Get involved: send your pictures, video, news & views by texting TIMES NEWS to 80360, or email us
Saracens fan Ben Ireland explains why Men in Black must be careful with rotation policy to maintain strong start
Five wins out of five and six points clear at the top of the Premiership table means it's so far so good for Saracens this season.
But to use a popular rugby cliché, nothing ever gets won in October - only in May.
As such, the job of Mark McCall and co. at this stage is not so much to win every game but to combat the attritional nature of such a long season, so that these early successes will not be in vain.
This is where player welfare, and the big buzzword "rotation", come in.
The coaches copped a fair amount of criticism for changing 13 of the previous week's XV for the game against Wasps - and we were nearly left blushing.
However, while that may have been quite a ham-fisted approach to rotating the squad, the principle was spot on.
The last Heineken Cup swings into action this weekend, so this is the period of the season when squad management is most crucial.
Fighting on just one front is not an option for such a high-quality and ambitious group as Sarries.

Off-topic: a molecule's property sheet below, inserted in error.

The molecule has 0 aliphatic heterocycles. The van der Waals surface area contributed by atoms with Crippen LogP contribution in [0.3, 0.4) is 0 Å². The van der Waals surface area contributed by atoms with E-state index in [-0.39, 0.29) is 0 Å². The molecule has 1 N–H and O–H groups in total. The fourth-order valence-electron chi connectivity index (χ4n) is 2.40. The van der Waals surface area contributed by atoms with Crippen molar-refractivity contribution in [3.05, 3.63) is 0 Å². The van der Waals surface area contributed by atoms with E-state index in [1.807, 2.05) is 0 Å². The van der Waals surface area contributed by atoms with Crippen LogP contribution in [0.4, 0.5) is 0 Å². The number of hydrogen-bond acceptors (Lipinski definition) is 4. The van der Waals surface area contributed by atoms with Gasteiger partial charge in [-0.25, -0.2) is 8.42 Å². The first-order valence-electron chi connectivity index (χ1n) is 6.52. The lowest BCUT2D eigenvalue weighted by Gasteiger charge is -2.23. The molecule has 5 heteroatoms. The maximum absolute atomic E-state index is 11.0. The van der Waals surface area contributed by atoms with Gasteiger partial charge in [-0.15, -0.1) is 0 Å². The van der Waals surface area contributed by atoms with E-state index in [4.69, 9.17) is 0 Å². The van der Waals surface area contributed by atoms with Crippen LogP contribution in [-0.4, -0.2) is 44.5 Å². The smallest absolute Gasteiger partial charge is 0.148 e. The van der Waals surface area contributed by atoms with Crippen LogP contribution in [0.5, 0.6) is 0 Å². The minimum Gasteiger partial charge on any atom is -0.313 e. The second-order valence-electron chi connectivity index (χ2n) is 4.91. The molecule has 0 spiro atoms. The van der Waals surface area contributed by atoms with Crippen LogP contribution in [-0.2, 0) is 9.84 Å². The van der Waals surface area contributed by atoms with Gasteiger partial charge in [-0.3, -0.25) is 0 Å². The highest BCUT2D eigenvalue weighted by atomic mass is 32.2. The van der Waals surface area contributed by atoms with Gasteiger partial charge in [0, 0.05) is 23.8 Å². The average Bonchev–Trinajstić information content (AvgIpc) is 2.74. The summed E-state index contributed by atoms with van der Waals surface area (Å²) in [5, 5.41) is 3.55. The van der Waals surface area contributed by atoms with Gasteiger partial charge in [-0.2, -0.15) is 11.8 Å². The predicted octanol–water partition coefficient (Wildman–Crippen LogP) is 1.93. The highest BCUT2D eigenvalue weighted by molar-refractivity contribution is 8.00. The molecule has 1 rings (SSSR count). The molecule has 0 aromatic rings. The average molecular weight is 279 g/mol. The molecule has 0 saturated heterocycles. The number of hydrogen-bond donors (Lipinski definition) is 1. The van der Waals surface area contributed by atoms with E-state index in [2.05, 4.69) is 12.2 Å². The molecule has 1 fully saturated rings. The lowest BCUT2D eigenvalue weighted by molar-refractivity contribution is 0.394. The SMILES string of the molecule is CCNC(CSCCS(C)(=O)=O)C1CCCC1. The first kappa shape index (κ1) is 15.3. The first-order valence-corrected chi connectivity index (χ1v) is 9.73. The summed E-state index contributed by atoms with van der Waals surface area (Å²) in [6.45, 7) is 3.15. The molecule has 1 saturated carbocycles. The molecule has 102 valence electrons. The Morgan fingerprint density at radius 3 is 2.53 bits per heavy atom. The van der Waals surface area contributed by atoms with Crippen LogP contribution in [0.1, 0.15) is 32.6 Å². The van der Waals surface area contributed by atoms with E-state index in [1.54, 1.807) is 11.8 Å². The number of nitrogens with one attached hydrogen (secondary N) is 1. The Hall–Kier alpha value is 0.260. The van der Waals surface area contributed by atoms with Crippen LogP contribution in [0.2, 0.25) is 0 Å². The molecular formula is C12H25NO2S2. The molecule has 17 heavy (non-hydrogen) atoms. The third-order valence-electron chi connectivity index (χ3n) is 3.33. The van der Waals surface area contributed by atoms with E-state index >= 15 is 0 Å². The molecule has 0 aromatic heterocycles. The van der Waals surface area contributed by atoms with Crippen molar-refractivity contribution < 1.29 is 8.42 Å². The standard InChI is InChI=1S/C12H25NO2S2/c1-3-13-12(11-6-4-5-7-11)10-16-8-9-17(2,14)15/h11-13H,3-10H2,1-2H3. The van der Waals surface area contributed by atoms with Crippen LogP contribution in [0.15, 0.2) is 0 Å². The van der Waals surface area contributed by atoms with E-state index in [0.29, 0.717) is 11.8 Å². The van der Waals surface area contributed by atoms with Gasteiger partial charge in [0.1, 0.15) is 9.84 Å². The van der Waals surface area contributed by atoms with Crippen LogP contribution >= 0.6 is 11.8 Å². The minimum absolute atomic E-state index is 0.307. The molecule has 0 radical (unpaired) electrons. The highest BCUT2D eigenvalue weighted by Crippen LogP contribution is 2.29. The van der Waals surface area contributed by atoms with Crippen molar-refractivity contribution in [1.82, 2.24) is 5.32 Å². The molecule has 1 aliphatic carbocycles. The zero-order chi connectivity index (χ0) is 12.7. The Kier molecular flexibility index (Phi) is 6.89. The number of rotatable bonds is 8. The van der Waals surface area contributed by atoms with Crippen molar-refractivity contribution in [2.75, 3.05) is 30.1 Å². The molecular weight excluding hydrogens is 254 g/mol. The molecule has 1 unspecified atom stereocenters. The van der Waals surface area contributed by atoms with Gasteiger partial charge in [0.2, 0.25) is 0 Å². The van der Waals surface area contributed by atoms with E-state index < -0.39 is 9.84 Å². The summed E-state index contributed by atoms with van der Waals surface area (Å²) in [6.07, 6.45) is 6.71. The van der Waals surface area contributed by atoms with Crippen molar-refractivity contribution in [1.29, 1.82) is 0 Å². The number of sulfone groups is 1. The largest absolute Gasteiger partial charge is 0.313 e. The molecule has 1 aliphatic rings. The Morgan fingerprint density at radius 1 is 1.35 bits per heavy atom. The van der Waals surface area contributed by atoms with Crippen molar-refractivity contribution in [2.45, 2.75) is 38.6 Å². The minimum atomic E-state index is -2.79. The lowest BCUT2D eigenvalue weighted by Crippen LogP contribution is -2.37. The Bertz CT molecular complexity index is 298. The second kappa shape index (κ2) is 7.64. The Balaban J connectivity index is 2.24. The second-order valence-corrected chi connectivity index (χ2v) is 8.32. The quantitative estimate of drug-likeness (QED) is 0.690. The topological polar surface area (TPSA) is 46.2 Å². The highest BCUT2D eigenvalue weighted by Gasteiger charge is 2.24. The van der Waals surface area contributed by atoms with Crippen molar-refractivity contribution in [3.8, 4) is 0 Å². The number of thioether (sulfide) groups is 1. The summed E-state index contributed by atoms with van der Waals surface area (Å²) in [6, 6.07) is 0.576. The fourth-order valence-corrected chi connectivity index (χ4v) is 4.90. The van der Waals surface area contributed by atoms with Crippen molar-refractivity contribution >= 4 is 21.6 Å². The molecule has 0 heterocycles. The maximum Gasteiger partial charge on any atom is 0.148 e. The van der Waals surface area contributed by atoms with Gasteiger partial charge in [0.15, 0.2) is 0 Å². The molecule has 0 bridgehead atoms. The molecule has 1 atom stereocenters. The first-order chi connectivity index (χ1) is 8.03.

There is not just general fatigue to consider either; injuries to Rhys Gill and Charlie Hodgson, for example, have meant more game time than is ideal for our already overworked young British Lions, Owen Farrell and Mako Vunipola.
But for the sake of the club and the individual, player welfare has to be the top priority.
Which is why I was delighted when we sent Matt Stevens off to New York last week, and Jacques Burger to his native Namibia for his dad's wedding.
All players, but especially the elder statesmen, will not appreciate being overplayed, and their performances will reflect it, as will the longevity of their career.
Conversely, the likes of Burger, Stevens and Borthwick will be able to contribute more strongly to the team off the back of these breaks.
And the size and depth of the Men in Black's squad this year increases the need for rotation even more.
Firstly, it means that changed starting line-ups shouldn't necessarily be any weaker.
Take the situation at hooker (Brits vs George), scrum half (De Kock vs Wigglesworth) or wing (Strettle vs Tagicakibau) as examples.
The wholesale alterations seen against Wasps were forced by a lack of foresight in previous weeks.
The coaches should have the wherewithal to rotate more subtly and more effectively.
There is another level of pressure too - when you look at the calibre of young players who are struggling for game time - Nick Auterac, Jackson Wray, Ben Spencer, Ben Ransom, Tim Streather.
Over the 40+ games of the season, it should be possible for every player - from international to academy - to play enough rugby but not too much.
If the wrong balance is struck, the result will be burnout in the knockout games, and people wanting to leave the club to further their careers.
The start of the season has been extremely successful - but this is the challenge that now faces our coaching team.
Trips to Connacht and Northampton, and the game against Toulouse, will be a great test.
Comments are closed on this article.